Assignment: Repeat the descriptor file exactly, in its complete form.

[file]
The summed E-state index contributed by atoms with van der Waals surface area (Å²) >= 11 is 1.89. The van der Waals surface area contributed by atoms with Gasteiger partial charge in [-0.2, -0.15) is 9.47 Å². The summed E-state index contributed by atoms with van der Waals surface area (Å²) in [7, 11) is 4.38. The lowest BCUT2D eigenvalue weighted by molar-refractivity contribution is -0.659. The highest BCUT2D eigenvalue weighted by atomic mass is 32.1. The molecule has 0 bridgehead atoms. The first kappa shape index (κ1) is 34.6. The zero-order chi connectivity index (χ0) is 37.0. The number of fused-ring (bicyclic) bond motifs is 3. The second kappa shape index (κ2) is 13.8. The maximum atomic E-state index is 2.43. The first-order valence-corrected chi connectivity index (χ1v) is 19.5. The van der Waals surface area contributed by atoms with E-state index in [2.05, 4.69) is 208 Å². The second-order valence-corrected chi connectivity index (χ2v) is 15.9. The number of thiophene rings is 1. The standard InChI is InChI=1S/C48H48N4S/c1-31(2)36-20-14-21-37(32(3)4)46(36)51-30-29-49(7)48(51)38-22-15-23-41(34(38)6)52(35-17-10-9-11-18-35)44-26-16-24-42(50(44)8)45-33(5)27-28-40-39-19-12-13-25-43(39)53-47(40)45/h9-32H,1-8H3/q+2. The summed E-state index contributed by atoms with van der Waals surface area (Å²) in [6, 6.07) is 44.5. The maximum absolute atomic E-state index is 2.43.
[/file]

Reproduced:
The summed E-state index contributed by atoms with van der Waals surface area (Å²) >= 11 is 1.89. The van der Waals surface area contributed by atoms with Gasteiger partial charge in [-0.2, -0.15) is 9.47 Å². The summed E-state index contributed by atoms with van der Waals surface area (Å²) in [7, 11) is 4.38. The lowest BCUT2D eigenvalue weighted by molar-refractivity contribution is -0.659. The highest BCUT2D eigenvalue weighted by atomic mass is 32.1. The molecule has 0 bridgehead atoms. The first kappa shape index (κ1) is 34.6. The zero-order chi connectivity index (χ0) is 37.0. The number of fused-ring (bicyclic) bond motifs is 3. The second kappa shape index (κ2) is 13.8. The maximum atomic E-state index is 2.43. The first-order valence-corrected chi connectivity index (χ1v) is 19.5. The van der Waals surface area contributed by atoms with E-state index in [2.05, 4.69) is 208 Å². The second-order valence-corrected chi connectivity index (χ2v) is 15.9. The number of thiophene rings is 1. The standard InChI is InChI=1S/C48H48N4S/c1-31(2)36-20-14-21-37(32(3)4)46(36)51-30-29-49(7)48(51)38-22-15-23-41(34(38)6)52(35-17-10-9-11-18-35)44-26-16-24-42(50(44)8)45-33(5)27-28-40-39-19-12-13-25-43(39)53-47(40)45/h9-32H,1-8H3/q+2. The summed E-state index contributed by atoms with van der Waals surface area (Å²) in [6, 6.07) is 44.5. The maximum absolute atomic E-state index is 2.43.